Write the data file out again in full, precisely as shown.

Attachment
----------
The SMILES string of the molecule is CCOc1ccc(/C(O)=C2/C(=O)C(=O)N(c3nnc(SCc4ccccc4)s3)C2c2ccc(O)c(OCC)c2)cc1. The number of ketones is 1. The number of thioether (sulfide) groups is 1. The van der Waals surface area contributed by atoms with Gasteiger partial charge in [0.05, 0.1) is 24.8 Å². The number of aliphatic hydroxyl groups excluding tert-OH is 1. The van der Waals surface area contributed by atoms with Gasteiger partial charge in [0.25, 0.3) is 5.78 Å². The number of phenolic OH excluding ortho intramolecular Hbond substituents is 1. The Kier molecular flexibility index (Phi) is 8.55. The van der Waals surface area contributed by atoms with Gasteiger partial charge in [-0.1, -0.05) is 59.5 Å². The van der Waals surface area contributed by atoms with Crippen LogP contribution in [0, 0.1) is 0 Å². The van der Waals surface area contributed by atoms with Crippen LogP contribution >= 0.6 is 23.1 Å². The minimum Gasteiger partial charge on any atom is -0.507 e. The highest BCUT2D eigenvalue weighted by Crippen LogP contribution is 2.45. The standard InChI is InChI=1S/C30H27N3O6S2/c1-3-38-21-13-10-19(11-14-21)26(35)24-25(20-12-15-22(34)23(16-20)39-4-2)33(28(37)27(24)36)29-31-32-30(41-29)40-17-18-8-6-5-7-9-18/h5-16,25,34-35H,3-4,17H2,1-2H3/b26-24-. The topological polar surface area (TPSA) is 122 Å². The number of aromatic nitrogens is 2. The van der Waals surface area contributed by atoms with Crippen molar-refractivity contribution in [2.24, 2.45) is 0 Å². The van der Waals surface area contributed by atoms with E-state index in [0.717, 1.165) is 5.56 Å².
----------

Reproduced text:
The SMILES string of the molecule is CCOc1ccc(/C(O)=C2/C(=O)C(=O)N(c3nnc(SCc4ccccc4)s3)C2c2ccc(O)c(OCC)c2)cc1. The number of ketones is 1. The number of thioether (sulfide) groups is 1. The van der Waals surface area contributed by atoms with Gasteiger partial charge in [0.05, 0.1) is 24.8 Å². The number of aliphatic hydroxyl groups excluding tert-OH is 1. The van der Waals surface area contributed by atoms with Gasteiger partial charge in [0.25, 0.3) is 5.78 Å². The number of phenolic OH excluding ortho intramolecular Hbond substituents is 1. The Kier molecular flexibility index (Phi) is 8.55. The van der Waals surface area contributed by atoms with Gasteiger partial charge in [-0.1, -0.05) is 59.5 Å². The van der Waals surface area contributed by atoms with Crippen LogP contribution in [0, 0.1) is 0 Å². The van der Waals surface area contributed by atoms with Crippen LogP contribution >= 0.6 is 23.1 Å². The minimum Gasteiger partial charge on any atom is -0.507 e. The highest BCUT2D eigenvalue weighted by Crippen LogP contribution is 2.45. The standard InChI is InChI=1S/C30H27N3O6S2/c1-3-38-21-13-10-19(11-14-21)26(35)24-25(20-12-15-22(34)23(16-20)39-4-2)33(28(37)27(24)36)29-31-32-30(41-29)40-17-18-8-6-5-7-9-18/h5-16,25,34-35H,3-4,17H2,1-2H3/b26-24-. The topological polar surface area (TPSA) is 122 Å². The number of aromatic nitrogens is 2. The van der Waals surface area contributed by atoms with Crippen molar-refractivity contribution in [2.24, 2.45) is 0 Å². The van der Waals surface area contributed by atoms with E-state index in [0.717, 1.165) is 5.56 Å².